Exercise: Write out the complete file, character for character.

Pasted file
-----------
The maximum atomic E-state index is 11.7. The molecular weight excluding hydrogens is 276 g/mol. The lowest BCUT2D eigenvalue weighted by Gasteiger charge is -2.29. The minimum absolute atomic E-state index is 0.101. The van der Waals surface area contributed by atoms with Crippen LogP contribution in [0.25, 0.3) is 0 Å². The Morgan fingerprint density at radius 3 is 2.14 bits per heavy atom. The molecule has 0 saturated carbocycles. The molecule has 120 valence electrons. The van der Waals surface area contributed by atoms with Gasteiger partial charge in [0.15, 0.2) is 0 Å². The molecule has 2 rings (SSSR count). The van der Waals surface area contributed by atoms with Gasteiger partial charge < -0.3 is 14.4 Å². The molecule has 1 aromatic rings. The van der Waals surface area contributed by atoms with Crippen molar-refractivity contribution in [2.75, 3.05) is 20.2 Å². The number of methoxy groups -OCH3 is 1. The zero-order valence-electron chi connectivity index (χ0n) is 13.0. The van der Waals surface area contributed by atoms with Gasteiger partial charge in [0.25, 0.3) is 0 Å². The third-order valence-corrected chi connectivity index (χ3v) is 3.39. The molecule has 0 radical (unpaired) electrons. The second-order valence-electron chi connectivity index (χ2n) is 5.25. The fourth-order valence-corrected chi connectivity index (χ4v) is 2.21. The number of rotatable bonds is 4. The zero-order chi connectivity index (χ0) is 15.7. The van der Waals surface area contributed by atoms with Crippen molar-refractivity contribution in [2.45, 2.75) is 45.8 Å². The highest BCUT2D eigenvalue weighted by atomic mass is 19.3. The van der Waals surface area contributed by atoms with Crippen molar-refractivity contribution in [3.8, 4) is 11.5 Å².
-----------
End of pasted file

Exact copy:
The maximum atomic E-state index is 11.7. The molecular weight excluding hydrogens is 276 g/mol. The lowest BCUT2D eigenvalue weighted by Gasteiger charge is -2.29. The minimum absolute atomic E-state index is 0.101. The van der Waals surface area contributed by atoms with Crippen LogP contribution in [0.25, 0.3) is 0 Å². The Morgan fingerprint density at radius 3 is 2.14 bits per heavy atom. The molecule has 0 saturated carbocycles. The molecule has 120 valence electrons. The van der Waals surface area contributed by atoms with Gasteiger partial charge in [0.15, 0.2) is 0 Å². The molecule has 2 rings (SSSR count). The van der Waals surface area contributed by atoms with Gasteiger partial charge < -0.3 is 14.4 Å². The molecule has 1 aromatic rings. The van der Waals surface area contributed by atoms with Crippen molar-refractivity contribution in [2.75, 3.05) is 20.2 Å². The number of methoxy groups -OCH3 is 1. The zero-order valence-electron chi connectivity index (χ0n) is 13.0. The van der Waals surface area contributed by atoms with Gasteiger partial charge in [0.25, 0.3) is 0 Å². The third-order valence-corrected chi connectivity index (χ3v) is 3.39. The molecule has 0 radical (unpaired) electrons. The second-order valence-electron chi connectivity index (χ2n) is 5.25. The fourth-order valence-corrected chi connectivity index (χ4v) is 2.21. The number of rotatable bonds is 4. The zero-order chi connectivity index (χ0) is 15.7. The van der Waals surface area contributed by atoms with Crippen molar-refractivity contribution in [2.45, 2.75) is 45.8 Å². The highest BCUT2D eigenvalue weighted by atomic mass is 19.3. The van der Waals surface area contributed by atoms with Crippen molar-refractivity contribution in [3.8, 4) is 11.5 Å².